Patients with Parkinson's disease have low levels of the neurotransmitter dopamine.
Dopamine is responsible for motor function and normal physical activity. Patients with
Parkinson's disease typically suffer from tremors, rigid muscles, stooped postures, and walk
with a shuffle. The drug levodopa acts as a replacement for dopamine and has been has been
used effectively for over 30 years as treatment for Parkinsons disease. Because of its
effectiveness, levodopa has been used to distinguish Parkinson's disease from other
conditions that may resemble Parkinson's disease.
Traditionally, levodopa has been given as a pill. In this study, researchers would like to
inject levodopa directly into a vein (intravenous) in order to diagnose cases of Parkinson's
disease. This method provides immediate results and allows doctors to adjust the dose of
levodopa very carefully. Because the intravenous method of giving levodopa is less
practical than oral medication, it is not an available alternative for the routine treatment
of Parkinson's disease. However, it may be useful for faster diagnosis of the disease and
for determining effective doses of oral medication.
A positive response to levodopa is now considered a condition sine qua non for the diagnosis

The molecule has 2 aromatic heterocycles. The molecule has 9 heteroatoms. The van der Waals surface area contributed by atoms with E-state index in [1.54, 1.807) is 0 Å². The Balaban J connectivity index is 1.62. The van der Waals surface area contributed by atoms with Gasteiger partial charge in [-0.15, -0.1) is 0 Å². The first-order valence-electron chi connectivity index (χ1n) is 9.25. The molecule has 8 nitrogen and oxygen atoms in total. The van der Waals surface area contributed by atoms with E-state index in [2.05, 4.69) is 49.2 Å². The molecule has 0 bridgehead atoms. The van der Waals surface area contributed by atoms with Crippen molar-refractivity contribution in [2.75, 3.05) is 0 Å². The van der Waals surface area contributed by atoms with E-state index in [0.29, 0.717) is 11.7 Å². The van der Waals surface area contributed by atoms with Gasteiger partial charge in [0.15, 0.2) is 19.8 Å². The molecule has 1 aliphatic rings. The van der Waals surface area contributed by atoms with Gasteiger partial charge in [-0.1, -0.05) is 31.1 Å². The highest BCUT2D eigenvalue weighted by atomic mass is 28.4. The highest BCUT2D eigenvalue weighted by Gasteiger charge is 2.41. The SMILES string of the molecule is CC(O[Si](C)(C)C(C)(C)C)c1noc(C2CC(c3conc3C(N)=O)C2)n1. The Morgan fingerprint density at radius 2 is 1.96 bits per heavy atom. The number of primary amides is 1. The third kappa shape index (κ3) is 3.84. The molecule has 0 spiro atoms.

of idiopathic Parkinson's disease. Under this protocol, patients with parkinsonism of
uncertain etiology will be tested for their motor response to intravenous levodopa to aid in
the diagnosis of Parkinson's disease. This protocol regulates and stipulates the acute
administration of intravenous levodopa and associated safety issues.
All patients will have parkinsonism of undetermined etiology.
Males and females between the ages of 18 and 85 are eligible for the study.
No presence or history of any medical condition that can reasonably be expected to subject
the patient to unwarranted risks, specifically those who have the following: a history of
convulsive, hepatic, or renal disorders; currently receiving treatment for myocardial
infarction, arrhythmia or cardiac failure; and pregnant women or anyone not practicing an
effective means of birth control.